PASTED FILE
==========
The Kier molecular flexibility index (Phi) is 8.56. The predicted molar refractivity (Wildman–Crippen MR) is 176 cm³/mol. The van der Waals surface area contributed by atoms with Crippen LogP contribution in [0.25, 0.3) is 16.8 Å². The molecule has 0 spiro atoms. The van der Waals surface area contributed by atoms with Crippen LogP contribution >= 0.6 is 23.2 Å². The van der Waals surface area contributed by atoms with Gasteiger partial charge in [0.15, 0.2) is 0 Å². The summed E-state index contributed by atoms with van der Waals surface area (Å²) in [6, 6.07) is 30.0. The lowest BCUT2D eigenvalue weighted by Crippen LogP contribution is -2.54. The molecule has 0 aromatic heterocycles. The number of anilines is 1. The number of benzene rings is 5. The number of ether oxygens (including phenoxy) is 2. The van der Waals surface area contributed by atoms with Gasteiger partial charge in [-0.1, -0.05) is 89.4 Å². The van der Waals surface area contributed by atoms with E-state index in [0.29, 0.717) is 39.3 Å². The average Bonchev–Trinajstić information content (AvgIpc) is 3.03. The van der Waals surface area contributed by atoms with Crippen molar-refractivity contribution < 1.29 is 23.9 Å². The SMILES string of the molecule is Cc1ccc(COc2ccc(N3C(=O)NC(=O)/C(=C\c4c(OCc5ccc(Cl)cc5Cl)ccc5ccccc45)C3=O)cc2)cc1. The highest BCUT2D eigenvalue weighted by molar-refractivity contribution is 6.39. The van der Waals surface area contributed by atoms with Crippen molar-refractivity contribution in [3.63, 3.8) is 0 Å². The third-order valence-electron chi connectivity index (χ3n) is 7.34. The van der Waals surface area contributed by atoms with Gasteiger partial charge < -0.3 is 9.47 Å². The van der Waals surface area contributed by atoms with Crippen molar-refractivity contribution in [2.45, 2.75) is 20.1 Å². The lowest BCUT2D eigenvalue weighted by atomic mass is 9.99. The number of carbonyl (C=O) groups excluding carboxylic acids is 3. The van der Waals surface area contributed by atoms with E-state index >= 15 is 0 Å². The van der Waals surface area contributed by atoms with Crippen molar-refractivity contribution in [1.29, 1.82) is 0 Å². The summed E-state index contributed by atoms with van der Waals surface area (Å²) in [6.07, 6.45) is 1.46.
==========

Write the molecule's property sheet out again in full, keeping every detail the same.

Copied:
The Kier molecular flexibility index (Phi) is 8.56. The predicted molar refractivity (Wildman–Crippen MR) is 176 cm³/mol. The van der Waals surface area contributed by atoms with Crippen LogP contribution in [0.25, 0.3) is 16.8 Å². The molecule has 0 spiro atoms. The van der Waals surface area contributed by atoms with Crippen LogP contribution >= 0.6 is 23.2 Å². The van der Waals surface area contributed by atoms with Gasteiger partial charge in [0.15, 0.2) is 0 Å². The summed E-state index contributed by atoms with van der Waals surface area (Å²) in [6, 6.07) is 30.0. The lowest BCUT2D eigenvalue weighted by Crippen LogP contribution is -2.54. The molecule has 0 aromatic heterocycles. The number of anilines is 1. The number of benzene rings is 5. The number of ether oxygens (including phenoxy) is 2. The van der Waals surface area contributed by atoms with Gasteiger partial charge in [-0.1, -0.05) is 89.4 Å². The van der Waals surface area contributed by atoms with E-state index in [0.29, 0.717) is 39.3 Å². The average Bonchev–Trinajstić information content (AvgIpc) is 3.03. The van der Waals surface area contributed by atoms with Crippen molar-refractivity contribution < 1.29 is 23.9 Å². The SMILES string of the molecule is Cc1ccc(COc2ccc(N3C(=O)NC(=O)/C(=C\c4c(OCc5ccc(Cl)cc5Cl)ccc5ccccc45)C3=O)cc2)cc1. The highest BCUT2D eigenvalue weighted by molar-refractivity contribution is 6.39. The van der Waals surface area contributed by atoms with Crippen molar-refractivity contribution in [3.63, 3.8) is 0 Å². The third-order valence-electron chi connectivity index (χ3n) is 7.34. The van der Waals surface area contributed by atoms with Gasteiger partial charge < -0.3 is 9.47 Å². The van der Waals surface area contributed by atoms with Crippen molar-refractivity contribution in [2.45, 2.75) is 20.1 Å². The lowest BCUT2D eigenvalue weighted by atomic mass is 9.99. The number of carbonyl (C=O) groups excluding carboxylic acids is 3. The van der Waals surface area contributed by atoms with E-state index >= 15 is 0 Å². The van der Waals surface area contributed by atoms with Crippen molar-refractivity contribution in [1.29, 1.82) is 0 Å². The summed E-state index contributed by atoms with van der Waals surface area (Å²) in [6.07, 6.45) is 1.46.